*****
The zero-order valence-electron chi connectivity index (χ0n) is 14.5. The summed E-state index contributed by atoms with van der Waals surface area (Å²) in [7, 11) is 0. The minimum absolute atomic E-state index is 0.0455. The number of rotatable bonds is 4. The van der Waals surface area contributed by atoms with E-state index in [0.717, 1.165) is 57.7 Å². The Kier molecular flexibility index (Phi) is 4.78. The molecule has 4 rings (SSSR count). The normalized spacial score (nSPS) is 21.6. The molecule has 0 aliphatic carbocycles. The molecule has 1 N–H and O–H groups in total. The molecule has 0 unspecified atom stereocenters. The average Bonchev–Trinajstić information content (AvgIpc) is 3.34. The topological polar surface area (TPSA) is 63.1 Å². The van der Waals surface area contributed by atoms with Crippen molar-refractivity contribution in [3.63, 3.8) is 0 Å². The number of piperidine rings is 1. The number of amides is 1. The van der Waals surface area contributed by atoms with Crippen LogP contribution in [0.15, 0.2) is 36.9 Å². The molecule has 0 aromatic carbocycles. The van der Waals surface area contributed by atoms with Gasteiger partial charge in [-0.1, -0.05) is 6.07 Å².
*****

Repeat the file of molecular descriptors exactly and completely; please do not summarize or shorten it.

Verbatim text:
The zero-order valence-electron chi connectivity index (χ0n) is 14.5. The summed E-state index contributed by atoms with van der Waals surface area (Å²) in [7, 11) is 0. The minimum absolute atomic E-state index is 0.0455. The number of rotatable bonds is 4. The van der Waals surface area contributed by atoms with E-state index in [0.717, 1.165) is 57.7 Å². The Kier molecular flexibility index (Phi) is 4.78. The molecule has 4 rings (SSSR count). The normalized spacial score (nSPS) is 21.6. The molecule has 0 aliphatic carbocycles. The molecule has 1 N–H and O–H groups in total. The molecule has 0 unspecified atom stereocenters. The average Bonchev–Trinajstić information content (AvgIpc) is 3.34. The topological polar surface area (TPSA) is 63.1 Å². The van der Waals surface area contributed by atoms with Crippen molar-refractivity contribution in [3.63, 3.8) is 0 Å². The number of piperidine rings is 1. The number of amides is 1. The van der Waals surface area contributed by atoms with Crippen LogP contribution in [0.15, 0.2) is 36.9 Å². The molecule has 0 aromatic carbocycles. The van der Waals surface area contributed by atoms with Gasteiger partial charge in [-0.1, -0.05) is 6.07 Å².